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National Night Out continues to build trust in the community

By Christopher DeGusto

Designed as a country-wide celebration and gathering between communities and city, state, and federal law enforcement officers, National Night Out in Revere boasted a myriad of professionals, citizens, and even animals.

Hosted at two locations, Whelan School Park and Curtis Park at the Garfield School, members of the Revere community were able to enjoy a barbeque and refreshments; children played in inflatable bounce houses, and at the adjoining playground and basketball courts.

With many law enforcement officers on hand, there was ample opportunity for members of the community to meet local members of the fire department, speak with state sanctioned dive team members, and witness specially trained police canines in simulated action.

“Folks can see a little bit of the equipment that gets used in our [Police Department]. And at its very basic level, it’s about building trust in the community,” said Mayor Brian Arrigo in an interview at Curtis Park with Advocate on Tuesday. “Our police department has done an incredible job over the last couple years of building that trust, and creating an environment that the whole community and every resident can feel comfortable working with.”

Some of the equipment that was present throughout the evening were Revere police cruisers, fire trucks, and emergency medical service vehicles. At the Whelan School Park, a regionally utilized Lenco Bearcat was present. Children entered the armored vehicle and were able to stand tall out of the rooftop opening, putting their eyesight well above the crowd.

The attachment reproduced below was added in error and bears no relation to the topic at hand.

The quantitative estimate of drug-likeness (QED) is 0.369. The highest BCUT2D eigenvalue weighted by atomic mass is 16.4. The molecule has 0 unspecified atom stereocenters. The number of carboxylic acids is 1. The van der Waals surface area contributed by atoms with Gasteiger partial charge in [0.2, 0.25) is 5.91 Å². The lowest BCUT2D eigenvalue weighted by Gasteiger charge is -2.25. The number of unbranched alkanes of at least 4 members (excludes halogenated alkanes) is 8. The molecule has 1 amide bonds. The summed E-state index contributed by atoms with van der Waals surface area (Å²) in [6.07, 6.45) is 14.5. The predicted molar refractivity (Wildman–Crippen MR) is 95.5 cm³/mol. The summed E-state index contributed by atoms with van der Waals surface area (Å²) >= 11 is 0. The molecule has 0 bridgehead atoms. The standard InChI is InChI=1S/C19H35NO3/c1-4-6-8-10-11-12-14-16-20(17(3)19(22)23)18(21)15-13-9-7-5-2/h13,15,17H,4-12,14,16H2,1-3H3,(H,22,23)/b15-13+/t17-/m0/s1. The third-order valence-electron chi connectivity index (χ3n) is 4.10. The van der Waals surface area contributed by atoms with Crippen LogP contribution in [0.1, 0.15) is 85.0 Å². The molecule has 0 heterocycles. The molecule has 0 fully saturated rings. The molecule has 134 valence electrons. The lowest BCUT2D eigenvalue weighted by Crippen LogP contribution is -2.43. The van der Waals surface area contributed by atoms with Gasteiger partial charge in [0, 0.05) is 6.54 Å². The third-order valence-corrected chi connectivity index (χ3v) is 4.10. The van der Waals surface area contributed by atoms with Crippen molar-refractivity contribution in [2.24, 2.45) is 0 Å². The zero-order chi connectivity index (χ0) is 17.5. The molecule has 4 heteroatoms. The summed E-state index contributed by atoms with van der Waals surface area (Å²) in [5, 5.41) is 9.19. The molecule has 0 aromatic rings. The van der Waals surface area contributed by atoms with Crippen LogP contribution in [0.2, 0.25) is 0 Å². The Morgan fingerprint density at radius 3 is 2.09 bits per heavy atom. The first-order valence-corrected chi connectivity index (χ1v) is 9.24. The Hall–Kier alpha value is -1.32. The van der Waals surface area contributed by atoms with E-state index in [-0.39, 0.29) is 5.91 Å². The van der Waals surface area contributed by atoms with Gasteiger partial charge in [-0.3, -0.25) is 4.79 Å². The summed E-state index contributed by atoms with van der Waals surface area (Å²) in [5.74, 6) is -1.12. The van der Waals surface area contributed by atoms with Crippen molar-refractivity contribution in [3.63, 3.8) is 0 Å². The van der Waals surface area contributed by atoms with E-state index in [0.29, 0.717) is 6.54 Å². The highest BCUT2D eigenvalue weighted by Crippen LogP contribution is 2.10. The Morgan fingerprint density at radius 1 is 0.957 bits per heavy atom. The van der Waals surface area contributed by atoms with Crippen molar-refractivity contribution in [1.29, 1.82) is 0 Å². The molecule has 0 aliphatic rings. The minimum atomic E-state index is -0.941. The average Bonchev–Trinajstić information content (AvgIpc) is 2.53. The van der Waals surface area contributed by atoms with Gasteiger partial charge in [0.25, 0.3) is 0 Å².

At Curtis Park Police Captain Dennis Collyer spoke about the canine at the field.

“The dog that’s [here] is a dog that’s cross-trained in explosive detection. This one can find a firearm and he can smell explosives,” said Collyer. “It’s a very unique asset that we have.”

One canine handler stated that this particular dog has been able to find multiple firearms, including a semi-automatic handgun, and a rusted shotgun that investigation was unable to detect for around a year.

Kevin Baker, a sergeant with the underwater recovery unit department of the Massachusetts state police explained to a small group of kids how his diving equipment worked. Baker said that his equipment can range in weight from 60 to 80 pounds. Baker, who works in the Attorney General’s office, is in his fourth year one the dive team, which he said conducts around 400 missions each year collectively, primarily focused on security and recovery.

“Everybody on our team started diving recreationally. I dove when I was in college – always in the Caribbean – never in this cold water. But one of the guys I work with strongly encouraged me to give it a try, and I love it,” said Baker. “I’ve been on the State Police 18 years and I wish I joined the dive team when I was brand new.”

Two members of the city’s community, Skyllar Mullvaney and Jan Dumas, said that the organization they work for, Horses and Heroes, has a mission to “keep the memory of an officer alive.” She said that in the past, horses have been donated to UMASS Amherst, and that one will hopefully be donating a horse to the Department of Conservation and Recreation (DCR), who was present with one at Curtis Park.

Captain Amy O’Hara spoke with Advocate about the significance of the annual gathering and how it affects the city.

“[National Night Out] is about meeting people in the community we don’t know, and to not only build relationships but lasting relationships,” said O’Hara. “A lot of youth come here and it’s really important for us to build those relationships with [them] and let them know that, yes we’re the police officers, but we can also be mentors as well.”

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